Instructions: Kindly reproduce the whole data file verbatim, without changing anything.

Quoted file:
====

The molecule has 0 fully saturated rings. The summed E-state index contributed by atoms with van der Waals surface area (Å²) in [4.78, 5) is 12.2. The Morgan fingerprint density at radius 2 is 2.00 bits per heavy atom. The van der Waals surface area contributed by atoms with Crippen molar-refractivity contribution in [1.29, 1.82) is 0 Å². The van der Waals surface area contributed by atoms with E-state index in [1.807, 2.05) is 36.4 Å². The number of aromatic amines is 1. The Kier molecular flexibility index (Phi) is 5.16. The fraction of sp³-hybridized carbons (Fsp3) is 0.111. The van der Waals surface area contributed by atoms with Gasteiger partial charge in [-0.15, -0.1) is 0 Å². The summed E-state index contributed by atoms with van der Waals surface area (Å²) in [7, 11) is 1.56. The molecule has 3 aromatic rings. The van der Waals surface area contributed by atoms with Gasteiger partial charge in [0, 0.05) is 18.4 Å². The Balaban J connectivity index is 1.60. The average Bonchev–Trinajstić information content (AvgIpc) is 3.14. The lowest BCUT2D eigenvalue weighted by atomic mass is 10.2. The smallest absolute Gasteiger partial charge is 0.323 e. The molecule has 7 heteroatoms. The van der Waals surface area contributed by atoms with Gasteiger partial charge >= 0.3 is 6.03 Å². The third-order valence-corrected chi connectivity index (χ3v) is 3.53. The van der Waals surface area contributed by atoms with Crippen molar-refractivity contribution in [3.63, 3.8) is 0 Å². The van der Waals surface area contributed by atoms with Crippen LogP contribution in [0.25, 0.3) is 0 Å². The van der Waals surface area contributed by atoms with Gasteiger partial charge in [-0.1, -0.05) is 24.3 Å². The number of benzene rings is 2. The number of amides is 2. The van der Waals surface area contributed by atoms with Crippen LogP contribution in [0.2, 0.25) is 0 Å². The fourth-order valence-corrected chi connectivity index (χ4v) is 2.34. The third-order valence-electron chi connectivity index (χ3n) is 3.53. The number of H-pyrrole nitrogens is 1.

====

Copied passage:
The molecule has 0 fully saturated rings. The summed E-state index contributed by atoms with van der Waals surface area (Å²) in [4.78, 5) is 12.2. The Morgan fingerprint density at radius 2 is 2.00 bits per heavy atom. The van der Waals surface area contributed by atoms with Crippen molar-refractivity contribution in [1.29, 1.82) is 0 Å². The van der Waals surface area contributed by atoms with E-state index in [1.807, 2.05) is 36.4 Å². The number of aromatic amines is 1. The Kier molecular flexibility index (Phi) is 5.16. The fraction of sp³-hybridized carbons (Fsp3) is 0.111. The van der Waals surface area contributed by atoms with Gasteiger partial charge in [-0.15, -0.1) is 0 Å². The summed E-state index contributed by atoms with van der Waals surface area (Å²) in [7, 11) is 1.56. The molecule has 3 aromatic rings. The van der Waals surface area contributed by atoms with Gasteiger partial charge in [0, 0.05) is 18.4 Å². The Balaban J connectivity index is 1.60. The average Bonchev–Trinajstić information content (AvgIpc) is 3.14. The lowest BCUT2D eigenvalue weighted by atomic mass is 10.2. The smallest absolute Gasteiger partial charge is 0.323 e. The molecule has 7 heteroatoms. The van der Waals surface area contributed by atoms with Gasteiger partial charge >= 0.3 is 6.03 Å². The third-order valence-corrected chi connectivity index (χ3v) is 3.53. The van der Waals surface area contributed by atoms with Crippen molar-refractivity contribution in [3.63, 3.8) is 0 Å². The van der Waals surface area contributed by atoms with Crippen LogP contribution in [0.25, 0.3) is 0 Å². The van der Waals surface area contributed by atoms with Gasteiger partial charge in [-0.1, -0.05) is 24.3 Å². The number of benzene rings is 2. The number of amides is 2. The van der Waals surface area contributed by atoms with Crippen LogP contribution in [0.2, 0.25) is 0 Å². The fourth-order valence-corrected chi connectivity index (χ4v) is 2.34. The third-order valence-electron chi connectivity index (χ3n) is 3.53. The number of H-pyrrole nitrogens is 1.